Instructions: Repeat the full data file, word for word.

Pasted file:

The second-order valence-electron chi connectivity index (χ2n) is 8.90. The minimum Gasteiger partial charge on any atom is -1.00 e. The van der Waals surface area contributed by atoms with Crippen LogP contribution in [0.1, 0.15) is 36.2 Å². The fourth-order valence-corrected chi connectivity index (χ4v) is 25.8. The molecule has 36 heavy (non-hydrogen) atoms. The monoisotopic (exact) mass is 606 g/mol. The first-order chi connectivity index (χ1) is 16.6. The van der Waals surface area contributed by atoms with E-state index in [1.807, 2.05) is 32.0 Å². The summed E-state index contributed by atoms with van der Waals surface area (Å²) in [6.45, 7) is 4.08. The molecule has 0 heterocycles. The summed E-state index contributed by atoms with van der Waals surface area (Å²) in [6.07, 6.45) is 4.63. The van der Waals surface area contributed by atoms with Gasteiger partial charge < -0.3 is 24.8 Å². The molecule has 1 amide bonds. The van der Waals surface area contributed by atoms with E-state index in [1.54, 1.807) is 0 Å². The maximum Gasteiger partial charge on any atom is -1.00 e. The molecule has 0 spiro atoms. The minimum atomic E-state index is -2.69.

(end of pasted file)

The second-order valence-electron chi connectivity index (χ2n) is 8.90. The minimum Gasteiger partial charge on any atom is -1.00 e. The van der Waals surface area contributed by atoms with Crippen LogP contribution in [0.1, 0.15) is 36.2 Å². The fourth-order valence-corrected chi connectivity index (χ4v) is 25.8. The molecule has 36 heavy (non-hydrogen) atoms. The monoisotopic (exact) mass is 606 g/mol. The first-order chi connectivity index (χ1) is 16.6. The van der Waals surface area contributed by atoms with E-state index in [1.807, 2.05) is 32.0 Å². The summed E-state index contributed by atoms with van der Waals surface area (Å²) in [6.45, 7) is 4.08. The molecule has 0 heterocycles. The summed E-state index contributed by atoms with van der Waals surface area (Å²) in [6.07, 6.45) is 4.63. The van der Waals surface area contributed by atoms with Gasteiger partial charge < -0.3 is 24.8 Å². The molecule has 1 amide bonds. The van der Waals surface area contributed by atoms with E-state index in [1.54, 1.807) is 0 Å². The maximum Gasteiger partial charge on any atom is -1.00 e. The molecule has 0 spiro atoms. The minimum atomic E-state index is -2.69.